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Applied Materials Division

eXtreme MATerials Beamline at the Advanced Photon Source

XMAT
XMAT is a proposed extreme materials beamline for the Advanced Photon Source Upgrade aimed at developing new and more capable radiation tolerant materials for nuclear environments.

XMAT is a proposed extreme materials beamline for the Advanced Photon Source Upgrade aimed at developing new and more capable radiation tolerant materials for nuclear environments. For the first time, XMAT enables the study in real time of in situ damage in the bulk in materials under high (>2500) dpa conditions, by applying APS hard x-ray analysis techniques to materials under energetic (MeV/nucleon) heavy ion irradiation. It also enables the understanding of all forms of fission fragment and neutron collision damage. 

The proposed XMAT beamline at the Advanced Photon Source (APS) provides a unique opportunity for dramatically accelerating the development of nuclear fuels and materials, including accident tolerant LWR fuels and claddings, advanced LWR structural materials for plant life extension, and high-performance fuels and materials for advanced reactor and fuel cycle concepts. XMAT thus supports key goals of several DOE-NE Reactor and Fuel Cycle programs.

By applying APS hard x-ray analysis techniques to materials samples under energetic (MeV/nucleon) heavy ion irradiation, XMAT enables in-situ examination of irradiation effects in a system where the major experimental variables (e.g., temperature, applied load, and irradiation levels) are well controlled. The penetrating ability and accelerated dose impartation of energetic ions and the high spatial and temporal resolution afforded by APS x-rays combine to allow unprecedented in situ observation of radiation damage in the bulk of material samples, well beyond the range of surface sinks. The ability of the APS x-rays to isolate individual grains within the solid will reveal in a single sample many of the characteristics of radiation damage, including the effects of added interstitials, swift ion effects, and the role of interstitial/vacancy trapping. With this information the differences between ion and neutron irradiation may become more understandable.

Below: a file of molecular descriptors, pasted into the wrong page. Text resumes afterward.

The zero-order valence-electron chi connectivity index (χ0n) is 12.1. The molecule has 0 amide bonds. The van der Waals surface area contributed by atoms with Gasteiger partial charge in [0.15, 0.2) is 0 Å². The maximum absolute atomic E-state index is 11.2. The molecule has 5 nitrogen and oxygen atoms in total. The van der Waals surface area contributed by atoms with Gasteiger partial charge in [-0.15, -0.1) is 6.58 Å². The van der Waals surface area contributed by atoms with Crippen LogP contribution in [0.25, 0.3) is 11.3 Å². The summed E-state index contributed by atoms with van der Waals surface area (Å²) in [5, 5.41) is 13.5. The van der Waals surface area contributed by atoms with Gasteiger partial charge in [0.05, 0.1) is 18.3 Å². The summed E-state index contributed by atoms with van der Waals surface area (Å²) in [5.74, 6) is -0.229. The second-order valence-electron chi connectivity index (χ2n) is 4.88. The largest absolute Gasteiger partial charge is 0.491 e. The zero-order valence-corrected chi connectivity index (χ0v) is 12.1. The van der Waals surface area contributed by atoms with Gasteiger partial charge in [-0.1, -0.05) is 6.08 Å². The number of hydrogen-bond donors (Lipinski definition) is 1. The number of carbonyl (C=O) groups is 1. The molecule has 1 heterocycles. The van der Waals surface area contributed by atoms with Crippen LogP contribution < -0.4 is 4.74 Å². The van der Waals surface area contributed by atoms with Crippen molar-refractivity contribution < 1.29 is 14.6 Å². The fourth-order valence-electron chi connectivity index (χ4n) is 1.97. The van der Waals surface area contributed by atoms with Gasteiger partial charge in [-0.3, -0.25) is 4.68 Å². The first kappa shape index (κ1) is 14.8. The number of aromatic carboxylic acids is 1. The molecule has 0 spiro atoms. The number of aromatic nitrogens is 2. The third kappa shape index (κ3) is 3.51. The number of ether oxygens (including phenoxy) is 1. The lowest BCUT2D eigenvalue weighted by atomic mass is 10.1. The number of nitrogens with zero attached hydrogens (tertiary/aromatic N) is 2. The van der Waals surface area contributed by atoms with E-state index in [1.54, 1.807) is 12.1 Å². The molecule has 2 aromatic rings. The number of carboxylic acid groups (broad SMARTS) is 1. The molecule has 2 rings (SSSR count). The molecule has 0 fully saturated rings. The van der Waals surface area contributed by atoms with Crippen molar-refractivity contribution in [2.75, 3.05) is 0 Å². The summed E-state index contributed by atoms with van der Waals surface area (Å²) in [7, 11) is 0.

Screening and testing of advanced materials, particularly those which are resistance to damage from irradiation, can be dramatically accelerated because dose accumulation is orders of magnitude faster with ion irradiation than neutron irradiation. Moreover, XMAT will improve the understanding of radiation damage phenomena and their complex interplay, which is essential for the improvement and validation of computational models of materials behavior. Such improvements would greatly benefit the evaluation of candidate materials and the design of new materials having desired characteristics.

XMAT Goals

  • Couple new materials synthesis, predictive modeling, and accelerated ion-beam testing to enable transformative breakthroughs in advanced nuclear fuels and materials, waste forms, and separation technologies.
  • Remove uncertainties, to the extent possible, for understanding differences between ion and neutron radiation.
  • Provide insights into the extended response of materials radiation damage for the first time by employing a large damage rate/surface erosion rate of high-energy, heavy ions. This allows total damage doses to exceed several hundred thousand DPAs.
  • Provide physical parameters to accurately model nuclear fuels.
  • Provide for the first time both in situ X-ray scattering and three-dimensional characterization of defect dynamics. This will provide validation for computer simulations which will be needed to predict defect evolution under extreme irradiation.
  • Enable study of a wide range of nuclear materials, including actinides and claddings.
  • Improve understanding of damage and irradiation effects such as point defects and clusters, voids and gas bubbles, and dislocations needed to enable improved material design.
  • Enhance the Advanced Test Reactor (ATR) materials and facility by enabling further (higher dose) study of ATR’s current materials library, as well as screening materials that would otherwise require extended testing.

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